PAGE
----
Tracing the influence of European integration on the emerging higher education regimes is a major aspect of this research. A “Europe of Knowledge” is seen as essential for the development of stable, peaceful, democratic societies and for the enrichment of European citizenship. Given European efforts to support minority inclusion, and to promote a common framework in higher education (i.e., the Bologna Process), a comparative investigation of the impact of Europeanization on these education regimes is particularly timely. Moreover, examining the debates over education policy in these two post-communist settings can advance our understandings of national and pan-European projects of institutional transformation and diversity management.

 

Julia López Fuentes, Emory University

Thinking Europe: Intellectuals and the Struggle for Europe in Spain, 1953-1986 

What does it meant to be European? My project traces the development, in the mid- to late-twentieth century, of a self-conscious European identity based on a shared culture and values – and especially on a democratic ideal. I locate the origins of this transition in the discussions over the nature of European politics, culture, and unity among intellectuals in Spain during the late Franco regime. In the 1960s, dictator Francisco Franco sought to prove Spain’s “European vocation” through membership in the European Economic Community (EEC). In response, the EEC found itself faced with the question of whether it was geographic and economic factors alone that defined it, or whether the unspoken commitment to peace and democracy shared by its original six members defined the community as a whole. My research aims to show how Spain’s intellectuals mobilized to undermine the Francoist application for membership, using their seminars, workshops, and trans-European networks to lobby for a political definition of European belonging based upon democratic values and practices, rather than upon geography or economics. Their emphasis on the need for political and democratic change in Spain before the country could join the EEC, and the widespread discourse linking EEC membership with European belonging, made Spanish society see “Europe” and democracy as concomitant goals to strive for. In the wake of the so-called “Brexit” movement and the spread of similar movements across Europe, my research can help explain why no such movement has arisen in Spain and why Spaniards remain so committed to the European Union. Furthermore, by examining what drove people to invest themselves in the European project in the first place, my project may help shed light on where EU membership fell short of their expectations.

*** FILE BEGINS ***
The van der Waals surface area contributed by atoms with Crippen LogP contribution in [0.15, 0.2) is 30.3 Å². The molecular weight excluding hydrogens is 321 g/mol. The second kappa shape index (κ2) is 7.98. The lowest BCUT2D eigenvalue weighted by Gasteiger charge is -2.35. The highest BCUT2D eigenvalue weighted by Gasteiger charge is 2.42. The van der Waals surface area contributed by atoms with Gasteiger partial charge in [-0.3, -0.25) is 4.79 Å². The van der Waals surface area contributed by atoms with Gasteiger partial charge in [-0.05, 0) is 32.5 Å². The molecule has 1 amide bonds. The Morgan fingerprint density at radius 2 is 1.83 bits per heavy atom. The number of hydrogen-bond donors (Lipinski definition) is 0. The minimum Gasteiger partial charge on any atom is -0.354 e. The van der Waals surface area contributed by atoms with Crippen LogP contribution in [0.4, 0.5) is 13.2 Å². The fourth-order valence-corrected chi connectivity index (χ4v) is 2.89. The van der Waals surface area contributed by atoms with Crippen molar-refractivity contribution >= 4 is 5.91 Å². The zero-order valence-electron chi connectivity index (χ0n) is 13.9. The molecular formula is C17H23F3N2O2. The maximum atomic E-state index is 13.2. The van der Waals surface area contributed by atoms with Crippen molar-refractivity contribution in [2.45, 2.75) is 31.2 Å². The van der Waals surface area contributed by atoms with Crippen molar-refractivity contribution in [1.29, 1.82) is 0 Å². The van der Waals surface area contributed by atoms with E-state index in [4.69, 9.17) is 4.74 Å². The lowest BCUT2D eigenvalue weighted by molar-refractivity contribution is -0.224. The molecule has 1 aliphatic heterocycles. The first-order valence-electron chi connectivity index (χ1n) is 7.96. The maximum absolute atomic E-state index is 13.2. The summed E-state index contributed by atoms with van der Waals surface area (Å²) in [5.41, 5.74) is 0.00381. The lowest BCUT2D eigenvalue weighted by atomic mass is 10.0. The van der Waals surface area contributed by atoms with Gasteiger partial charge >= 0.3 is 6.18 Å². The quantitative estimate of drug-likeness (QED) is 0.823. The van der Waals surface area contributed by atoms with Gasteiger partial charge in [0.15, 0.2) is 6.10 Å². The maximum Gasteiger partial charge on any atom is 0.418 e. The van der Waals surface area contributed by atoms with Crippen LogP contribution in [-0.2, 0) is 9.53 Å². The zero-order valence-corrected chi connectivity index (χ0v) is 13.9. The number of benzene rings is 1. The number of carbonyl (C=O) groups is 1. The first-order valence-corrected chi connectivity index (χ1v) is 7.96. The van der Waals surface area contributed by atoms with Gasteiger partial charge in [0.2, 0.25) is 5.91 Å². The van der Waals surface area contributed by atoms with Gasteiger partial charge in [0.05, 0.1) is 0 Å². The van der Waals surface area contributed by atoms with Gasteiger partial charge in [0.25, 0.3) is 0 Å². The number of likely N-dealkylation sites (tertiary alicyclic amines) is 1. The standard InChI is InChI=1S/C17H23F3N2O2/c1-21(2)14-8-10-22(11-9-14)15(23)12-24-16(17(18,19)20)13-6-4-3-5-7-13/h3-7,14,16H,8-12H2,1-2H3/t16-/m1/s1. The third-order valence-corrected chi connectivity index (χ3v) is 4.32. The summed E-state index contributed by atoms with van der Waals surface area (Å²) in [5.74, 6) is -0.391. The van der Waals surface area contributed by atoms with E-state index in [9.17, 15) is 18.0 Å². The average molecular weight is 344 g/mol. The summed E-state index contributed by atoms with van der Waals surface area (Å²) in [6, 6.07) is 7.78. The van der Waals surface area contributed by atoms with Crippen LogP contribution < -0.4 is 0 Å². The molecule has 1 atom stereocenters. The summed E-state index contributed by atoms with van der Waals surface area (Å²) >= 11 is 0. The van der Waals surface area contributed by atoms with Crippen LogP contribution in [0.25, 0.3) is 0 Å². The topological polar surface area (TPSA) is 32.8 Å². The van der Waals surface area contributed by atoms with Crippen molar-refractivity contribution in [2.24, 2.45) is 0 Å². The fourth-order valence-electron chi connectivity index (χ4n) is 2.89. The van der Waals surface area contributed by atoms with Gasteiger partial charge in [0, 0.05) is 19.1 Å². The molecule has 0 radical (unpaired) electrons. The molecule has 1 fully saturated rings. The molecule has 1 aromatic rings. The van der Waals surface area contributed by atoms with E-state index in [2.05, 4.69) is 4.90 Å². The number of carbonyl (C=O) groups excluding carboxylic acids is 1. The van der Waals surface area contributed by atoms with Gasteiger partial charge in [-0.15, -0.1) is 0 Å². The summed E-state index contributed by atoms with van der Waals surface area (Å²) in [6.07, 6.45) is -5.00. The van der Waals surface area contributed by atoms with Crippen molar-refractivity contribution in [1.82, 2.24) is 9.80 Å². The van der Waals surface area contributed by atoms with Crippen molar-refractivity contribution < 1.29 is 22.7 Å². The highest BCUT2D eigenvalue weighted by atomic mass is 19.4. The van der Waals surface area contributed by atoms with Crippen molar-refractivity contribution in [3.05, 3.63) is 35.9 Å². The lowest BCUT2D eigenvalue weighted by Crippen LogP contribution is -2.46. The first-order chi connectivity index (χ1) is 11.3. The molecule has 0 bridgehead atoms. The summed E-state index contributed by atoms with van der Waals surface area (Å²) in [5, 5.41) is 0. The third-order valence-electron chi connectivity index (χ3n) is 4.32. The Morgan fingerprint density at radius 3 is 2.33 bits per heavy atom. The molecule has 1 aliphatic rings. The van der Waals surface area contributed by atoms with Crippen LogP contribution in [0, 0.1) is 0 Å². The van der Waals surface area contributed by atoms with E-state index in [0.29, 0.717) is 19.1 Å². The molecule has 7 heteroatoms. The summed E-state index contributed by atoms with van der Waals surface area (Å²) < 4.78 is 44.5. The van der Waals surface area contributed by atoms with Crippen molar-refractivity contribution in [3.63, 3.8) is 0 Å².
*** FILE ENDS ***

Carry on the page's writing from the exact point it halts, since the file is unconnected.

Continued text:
My dissertation project is based upon research in archives throughout Spain and Italy. With the Haas Fellowship, I will be traveling to Florence, Italy, to conduct three months of research at the Archive of the European Union, housed at the European University Institute. There, I will be consulting a variety of documents, including diplomatic work papers and correspondence, records from international conferences with Spanish participation, such as the congresses of the European Movement, and minutes and notes from EEC meetings and debates. While in Florence, I will also be working with the archives of the Spanish branch of the European Movement and the Spanish Association for European Cooperation, two of the main organizations through which Spanish intellectuals organized themselves and participated in postwar trans-European intellectual networks.